Romanians take to the squares
Bucharest, Romania—Romania and many European countries are living in times of an unprecedented crisis. Politics of economic austerity combined with populist and nationalistic rhetoric occurring in a constant realm of corruption have increased the growing distance between citizens and authorities throughout the continent. Street protests in various countries showed the level of popular disenchantment with a political system made to reduce the citizens to simple tools used only for electoral purposes. Police brutality and repression have been the answers to street protests in Valencia, Athens, Bucharest, Moscow, and beyond.
In Eastern Europe, the 1989 revolutions failed in actively engaging citizens in politics and led to a sense of exclusion and lack of representation for the masses. Small elites gathered the political and economic monopoly, and gradually excluded citizens from policy making.
In Romania, ever since Jan. 13, citizens of various socio-economic backgrounds are gathering daily, and demonstrating in streets and squares. Their voices, shouted and sung in incredibly cold temperatures going as low as -4°F, displayed a high disenchantment with an entire political class that has ignored their interests and demands for over 22 years. The economic crisis has divided even further the society and the political class, making the citizens feel unrepresented. They are now demanding their voice be heard.
Under these circumstances, the protests in the University Square (Piata Universitatii) are a proof of normality. The protests belong to the citizens who feel ignored and unrepresented. The peaceful demonstrations symbolize the freedom and solidarity between the citizens of Romania. As ordinary citizens, we have been building a peaceful mood among the crowds at University Square, and a determined solidarity towards democratic values.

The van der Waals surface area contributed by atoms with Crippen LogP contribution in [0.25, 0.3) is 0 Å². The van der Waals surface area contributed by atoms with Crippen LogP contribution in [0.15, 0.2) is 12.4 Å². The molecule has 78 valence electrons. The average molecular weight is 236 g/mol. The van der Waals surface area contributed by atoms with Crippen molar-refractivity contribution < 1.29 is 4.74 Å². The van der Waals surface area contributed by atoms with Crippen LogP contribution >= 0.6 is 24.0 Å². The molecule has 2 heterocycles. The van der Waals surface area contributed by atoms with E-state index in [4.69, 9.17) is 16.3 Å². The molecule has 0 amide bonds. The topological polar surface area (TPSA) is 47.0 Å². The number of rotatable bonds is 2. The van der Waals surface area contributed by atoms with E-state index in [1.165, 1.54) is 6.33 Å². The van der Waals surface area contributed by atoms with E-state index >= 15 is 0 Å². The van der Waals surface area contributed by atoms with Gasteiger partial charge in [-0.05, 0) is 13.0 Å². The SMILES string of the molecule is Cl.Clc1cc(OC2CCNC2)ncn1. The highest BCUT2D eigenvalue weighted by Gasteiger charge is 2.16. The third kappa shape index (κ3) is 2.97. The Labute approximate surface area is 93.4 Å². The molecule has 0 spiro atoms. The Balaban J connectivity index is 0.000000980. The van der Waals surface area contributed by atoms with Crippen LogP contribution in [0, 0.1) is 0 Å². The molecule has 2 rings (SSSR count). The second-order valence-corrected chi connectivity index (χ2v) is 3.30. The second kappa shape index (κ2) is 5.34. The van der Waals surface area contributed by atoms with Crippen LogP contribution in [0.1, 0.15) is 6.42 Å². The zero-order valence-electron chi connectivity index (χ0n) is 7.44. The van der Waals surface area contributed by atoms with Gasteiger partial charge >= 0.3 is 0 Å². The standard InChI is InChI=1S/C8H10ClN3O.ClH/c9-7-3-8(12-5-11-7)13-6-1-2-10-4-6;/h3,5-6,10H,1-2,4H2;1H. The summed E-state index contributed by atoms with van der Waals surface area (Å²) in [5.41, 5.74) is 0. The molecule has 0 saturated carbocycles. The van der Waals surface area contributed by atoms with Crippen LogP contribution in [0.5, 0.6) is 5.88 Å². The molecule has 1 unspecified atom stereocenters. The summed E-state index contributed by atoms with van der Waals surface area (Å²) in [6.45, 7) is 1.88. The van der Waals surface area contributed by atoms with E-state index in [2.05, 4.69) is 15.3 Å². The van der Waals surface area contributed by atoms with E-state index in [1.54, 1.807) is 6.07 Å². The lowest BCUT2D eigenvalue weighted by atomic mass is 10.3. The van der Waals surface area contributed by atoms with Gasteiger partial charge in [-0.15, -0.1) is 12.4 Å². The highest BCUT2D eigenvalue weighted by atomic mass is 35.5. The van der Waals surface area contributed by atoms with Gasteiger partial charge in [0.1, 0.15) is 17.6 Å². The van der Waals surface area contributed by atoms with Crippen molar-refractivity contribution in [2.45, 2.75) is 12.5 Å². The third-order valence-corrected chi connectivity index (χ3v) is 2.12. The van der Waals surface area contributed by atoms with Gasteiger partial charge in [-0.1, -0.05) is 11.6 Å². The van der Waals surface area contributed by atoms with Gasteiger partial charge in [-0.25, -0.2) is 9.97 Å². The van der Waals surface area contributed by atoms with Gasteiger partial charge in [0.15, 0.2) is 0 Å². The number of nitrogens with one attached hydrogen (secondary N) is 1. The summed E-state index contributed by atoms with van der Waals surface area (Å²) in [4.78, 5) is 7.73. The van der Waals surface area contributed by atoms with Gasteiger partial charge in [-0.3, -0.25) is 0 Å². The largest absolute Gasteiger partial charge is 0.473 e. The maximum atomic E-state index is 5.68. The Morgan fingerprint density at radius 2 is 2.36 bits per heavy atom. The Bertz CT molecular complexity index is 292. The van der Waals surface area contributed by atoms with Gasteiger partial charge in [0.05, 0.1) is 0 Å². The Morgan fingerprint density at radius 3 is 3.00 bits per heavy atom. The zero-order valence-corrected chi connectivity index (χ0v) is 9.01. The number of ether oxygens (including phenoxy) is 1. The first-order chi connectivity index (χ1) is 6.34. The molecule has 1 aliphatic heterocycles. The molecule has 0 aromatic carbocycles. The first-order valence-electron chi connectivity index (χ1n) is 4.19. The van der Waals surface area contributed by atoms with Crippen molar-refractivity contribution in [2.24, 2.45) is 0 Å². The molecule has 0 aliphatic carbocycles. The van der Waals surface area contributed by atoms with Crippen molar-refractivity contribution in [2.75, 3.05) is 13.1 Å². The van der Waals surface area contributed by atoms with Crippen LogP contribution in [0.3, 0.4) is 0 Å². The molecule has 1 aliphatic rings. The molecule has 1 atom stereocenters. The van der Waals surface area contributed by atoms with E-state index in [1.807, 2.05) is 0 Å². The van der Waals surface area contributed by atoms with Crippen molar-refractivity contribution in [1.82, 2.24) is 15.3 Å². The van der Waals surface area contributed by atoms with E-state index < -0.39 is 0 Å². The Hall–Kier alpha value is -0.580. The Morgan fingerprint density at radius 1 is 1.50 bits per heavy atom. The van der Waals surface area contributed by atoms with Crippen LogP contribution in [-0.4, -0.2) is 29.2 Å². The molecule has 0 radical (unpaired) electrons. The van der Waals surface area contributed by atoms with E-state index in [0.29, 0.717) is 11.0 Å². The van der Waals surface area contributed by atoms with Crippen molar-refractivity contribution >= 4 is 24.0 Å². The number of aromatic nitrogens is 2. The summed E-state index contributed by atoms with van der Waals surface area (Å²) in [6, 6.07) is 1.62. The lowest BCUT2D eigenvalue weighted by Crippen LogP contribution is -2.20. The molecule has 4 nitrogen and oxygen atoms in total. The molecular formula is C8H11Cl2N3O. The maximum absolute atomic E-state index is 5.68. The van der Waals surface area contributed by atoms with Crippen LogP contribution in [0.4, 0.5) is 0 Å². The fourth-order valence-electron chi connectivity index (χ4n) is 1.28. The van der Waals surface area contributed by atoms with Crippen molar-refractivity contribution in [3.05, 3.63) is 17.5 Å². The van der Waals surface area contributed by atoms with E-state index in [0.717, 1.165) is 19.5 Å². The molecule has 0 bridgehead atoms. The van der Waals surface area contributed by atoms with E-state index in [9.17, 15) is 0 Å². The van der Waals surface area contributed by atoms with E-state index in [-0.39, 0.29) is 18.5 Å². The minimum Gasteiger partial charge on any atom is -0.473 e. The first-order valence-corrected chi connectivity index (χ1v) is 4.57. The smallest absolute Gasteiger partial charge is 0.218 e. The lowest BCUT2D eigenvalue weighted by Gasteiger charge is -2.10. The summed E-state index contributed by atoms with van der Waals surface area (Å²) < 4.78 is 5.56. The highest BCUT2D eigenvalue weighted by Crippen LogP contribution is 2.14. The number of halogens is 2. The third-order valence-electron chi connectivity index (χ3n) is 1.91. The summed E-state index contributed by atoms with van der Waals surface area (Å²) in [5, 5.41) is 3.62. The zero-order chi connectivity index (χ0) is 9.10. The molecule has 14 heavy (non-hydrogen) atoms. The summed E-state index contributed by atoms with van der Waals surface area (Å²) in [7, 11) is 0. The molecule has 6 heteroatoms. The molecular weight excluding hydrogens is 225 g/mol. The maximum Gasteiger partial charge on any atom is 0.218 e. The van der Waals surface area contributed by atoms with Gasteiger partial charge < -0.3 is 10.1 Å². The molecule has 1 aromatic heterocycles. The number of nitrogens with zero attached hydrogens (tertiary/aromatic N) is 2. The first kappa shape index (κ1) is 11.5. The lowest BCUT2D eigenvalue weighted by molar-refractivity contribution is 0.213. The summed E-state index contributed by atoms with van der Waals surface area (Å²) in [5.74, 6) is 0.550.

We were happy to see increasingly more people, considering that Romania’s problems are profound, and go beyond simply sanctioning the current government which should be removed. Such problems involve an entire political class who have distanced themselves from the citizens through top-down politics, elitism, corruption, and a general lack of transparency.
We in the square do not want only the removal of the temporary power-holders, but we actively desire an important change in the rules of the political and social game. Corruption, nepotism, and clientelism must be completely eliminated in order to regain the rights acquired in 1989 and to actively engage the society in the political life of the country.